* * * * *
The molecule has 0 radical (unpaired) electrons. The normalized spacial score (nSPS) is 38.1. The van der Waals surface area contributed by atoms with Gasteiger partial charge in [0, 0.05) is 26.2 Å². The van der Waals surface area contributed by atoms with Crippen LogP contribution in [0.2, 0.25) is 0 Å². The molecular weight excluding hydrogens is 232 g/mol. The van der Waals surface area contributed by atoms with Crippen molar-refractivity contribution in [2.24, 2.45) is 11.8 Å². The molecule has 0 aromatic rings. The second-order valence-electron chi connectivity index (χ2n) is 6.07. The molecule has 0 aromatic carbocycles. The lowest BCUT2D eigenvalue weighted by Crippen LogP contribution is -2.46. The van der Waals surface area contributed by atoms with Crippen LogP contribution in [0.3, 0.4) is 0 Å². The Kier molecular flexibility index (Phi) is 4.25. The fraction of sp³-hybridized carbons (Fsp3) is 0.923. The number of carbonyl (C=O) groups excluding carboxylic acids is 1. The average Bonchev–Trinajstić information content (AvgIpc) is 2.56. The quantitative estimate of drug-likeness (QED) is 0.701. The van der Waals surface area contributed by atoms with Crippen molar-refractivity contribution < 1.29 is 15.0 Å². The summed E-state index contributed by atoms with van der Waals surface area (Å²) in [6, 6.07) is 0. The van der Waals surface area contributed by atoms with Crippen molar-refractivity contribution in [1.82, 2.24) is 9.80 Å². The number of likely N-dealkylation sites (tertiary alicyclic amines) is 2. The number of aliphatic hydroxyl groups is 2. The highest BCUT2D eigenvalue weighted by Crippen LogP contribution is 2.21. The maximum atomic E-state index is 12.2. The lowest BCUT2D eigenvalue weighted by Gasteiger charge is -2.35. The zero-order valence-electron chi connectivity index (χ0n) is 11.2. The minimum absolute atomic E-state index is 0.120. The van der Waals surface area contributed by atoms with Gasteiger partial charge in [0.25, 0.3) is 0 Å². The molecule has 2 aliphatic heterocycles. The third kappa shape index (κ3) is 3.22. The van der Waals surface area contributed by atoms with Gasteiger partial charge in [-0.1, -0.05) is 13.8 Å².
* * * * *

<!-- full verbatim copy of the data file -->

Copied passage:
The molecule has 0 radical (unpaired) electrons. The normalized spacial score (nSPS) is 38.1. The van der Waals surface area contributed by atoms with Gasteiger partial charge in [0, 0.05) is 26.2 Å². The van der Waals surface area contributed by atoms with Crippen LogP contribution in [0.2, 0.25) is 0 Å². The molecular weight excluding hydrogens is 232 g/mol. The van der Waals surface area contributed by atoms with Crippen molar-refractivity contribution in [2.24, 2.45) is 11.8 Å². The molecule has 0 aromatic rings. The second-order valence-electron chi connectivity index (χ2n) is 6.07. The molecule has 0 aromatic carbocycles. The lowest BCUT2D eigenvalue weighted by Crippen LogP contribution is -2.46. The van der Waals surface area contributed by atoms with Crippen LogP contribution in [0.3, 0.4) is 0 Å². The Kier molecular flexibility index (Phi) is 4.25. The fraction of sp³-hybridized carbons (Fsp3) is 0.923. The number of carbonyl (C=O) groups excluding carboxylic acids is 1. The average Bonchev–Trinajstić information content (AvgIpc) is 2.56. The quantitative estimate of drug-likeness (QED) is 0.701. The van der Waals surface area contributed by atoms with Crippen molar-refractivity contribution < 1.29 is 15.0 Å². The summed E-state index contributed by atoms with van der Waals surface area (Å²) in [6, 6.07) is 0. The van der Waals surface area contributed by atoms with Crippen molar-refractivity contribution in [1.82, 2.24) is 9.80 Å². The number of likely N-dealkylation sites (tertiary alicyclic amines) is 2. The number of aliphatic hydroxyl groups is 2. The highest BCUT2D eigenvalue weighted by Crippen LogP contribution is 2.21. The maximum atomic E-state index is 12.2. The lowest BCUT2D eigenvalue weighted by Gasteiger charge is -2.35. The zero-order valence-electron chi connectivity index (χ0n) is 11.2. The minimum absolute atomic E-state index is 0.120. The van der Waals surface area contributed by atoms with Gasteiger partial charge in [0.25, 0.3) is 0 Å². The molecule has 2 aliphatic heterocycles. The third kappa shape index (κ3) is 3.22. The van der Waals surface area contributed by atoms with Gasteiger partial charge in [-0.1, -0.05) is 13.8 Å².